Jonas Brothers host a 20,000-person family reunion with Happiness Begins Tour

Jonas Brothers tour
Photo Credit: Peggy Sirota

The Happiness Begins Tour
Jonas Brothers
Bebe Rexha
Jordan McGraw
Saturday, August 17th, 2019
TD Garden; Boston, Massachusetts 

At the risk of sounding too sentimental or romantic, concerts are often about much more than just the music being performed or the artists on the stage. Yes, the “what” and the “who” are important, but it’s the “when” and the “where” and the “how” and the “who else” that can end up making the most impact. When these all culminate, it can turn a few hours out into an evening, and an evening into something even more.

I should mention that for as much as she loves music, my younger sister hates concerts. Her reason is valid, but it always makes me laugh to hear her say that. Basically, if she loves a band and gets excited to go and see them and they don’t sound as good or they don’t play songs she was expecting or there’s songs she doesn’t know, it bums her out. It’s a pretty bland stance, arguably petty even, but I get it. Over the few months between when Jonas Brothers announced the Happiness Begins tour and when it was time to go, her excitement grew: in May, it was “no way, really!? This is going to be so much fun! I hope they play ‘such and such.’” In June–with the release of Happiness Begins–we each had our songs from the new album we were hoping would make the cut. We sent a few texts to each other in July jokingly reminding “oh by the way, next month!” And then once August hit, it was the official countdown. Once the weekend arrived, she told me how she “accidentally” peeked at the setlist, made a playlist of it that she was listening to nonstop, and assured me “this is going to be the greatest concert I’ve ever been to because it doesn’t matter what they play because I’m going to know literally every fucking word.” 

After a little bit of traffic on the way followed by a little bit of construction in the arena, we made it inside just as opener Jordan McGraw closed up his set and were settled at our seats with plenty of time before Bebe Rexha came out. Funny enough, when she said she was going to know every word that night, she didn’t realize that was also going to apply to Rexha’s setlist too. With massive singles “Me, Myself, and I” and “I’m A Mess,” features on “Call You Mine” and “Meant to Be,” a cover of Post Malone’s “Better Now,” and writing credits on Eminem’s “The Monster” and David Guetta’s “Hey Mama,” Rexha is a bonafide superstar not only at the top of her game, but rightfully at the front of the pack.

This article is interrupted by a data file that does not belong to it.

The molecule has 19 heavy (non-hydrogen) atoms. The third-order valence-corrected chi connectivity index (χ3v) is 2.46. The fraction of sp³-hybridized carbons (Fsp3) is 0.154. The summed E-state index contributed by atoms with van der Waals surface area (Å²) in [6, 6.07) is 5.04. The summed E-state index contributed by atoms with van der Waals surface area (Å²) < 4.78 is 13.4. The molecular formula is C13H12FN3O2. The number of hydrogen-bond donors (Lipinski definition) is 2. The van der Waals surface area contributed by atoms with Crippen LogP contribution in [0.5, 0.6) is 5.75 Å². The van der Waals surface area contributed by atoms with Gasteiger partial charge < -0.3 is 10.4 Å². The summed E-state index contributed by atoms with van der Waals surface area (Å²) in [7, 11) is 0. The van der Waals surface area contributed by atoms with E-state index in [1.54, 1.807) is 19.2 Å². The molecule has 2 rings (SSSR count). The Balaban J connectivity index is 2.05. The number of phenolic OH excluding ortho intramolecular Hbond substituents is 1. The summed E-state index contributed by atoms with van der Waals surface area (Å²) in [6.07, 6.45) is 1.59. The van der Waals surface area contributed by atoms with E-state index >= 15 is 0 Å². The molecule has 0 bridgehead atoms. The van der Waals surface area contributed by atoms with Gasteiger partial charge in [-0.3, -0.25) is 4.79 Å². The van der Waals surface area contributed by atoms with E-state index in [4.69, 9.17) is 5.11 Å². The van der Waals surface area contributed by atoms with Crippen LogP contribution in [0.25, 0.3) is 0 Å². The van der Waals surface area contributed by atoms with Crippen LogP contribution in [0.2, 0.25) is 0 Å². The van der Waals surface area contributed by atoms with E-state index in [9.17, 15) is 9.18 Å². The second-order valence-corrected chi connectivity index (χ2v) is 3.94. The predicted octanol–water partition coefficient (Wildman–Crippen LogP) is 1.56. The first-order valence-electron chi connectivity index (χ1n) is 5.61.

To properly set things up in terms of the scope of the rest of the night, I should mention how we got to this point. Because I think it needs to be said just how much not only my sister but my entire extended family loved the Jonas Brothers during their early-to-mid 2000s reign. Including myself and my three siblings, there are thirteen cousins just on one side of my family. And with the exception of my older brother and sister, they are all younger. Did they all have the albums? You bet. Did they all have all of the posters and magazines and merchandise? You could’ve stacked Tiger Beats in a pile as tall as Frankie. Did those get sliced and diced onto a poster board when they performed 10+ years ago? Definitely. Did they have a viewing party/sleepover for the Camp Rock premiere? You’re damn right. 

Finding a middle ground between honoring their roots and showcasing the artists they are now was likely no easy feat, but Jonas Brothers pulled it off perfectly. The lights fell as the video screens came on and showed the first of a handful of short clips featuring three young lookalikes, the first of which showing the boys running through a carnival. The brothers took the stage during an extended lead-in to “Rollercoaster” and from that moment on there was no getting off the ride. Early on, they made it clear they would be appealing to fans of any degree, alternating new-old-new with “Rollercoaster” followed by “S.O.S.” and “Cool.” “Strangers” is one of the best pop songs to come out of 2019 so far, and early on it was a massive crowd favorite.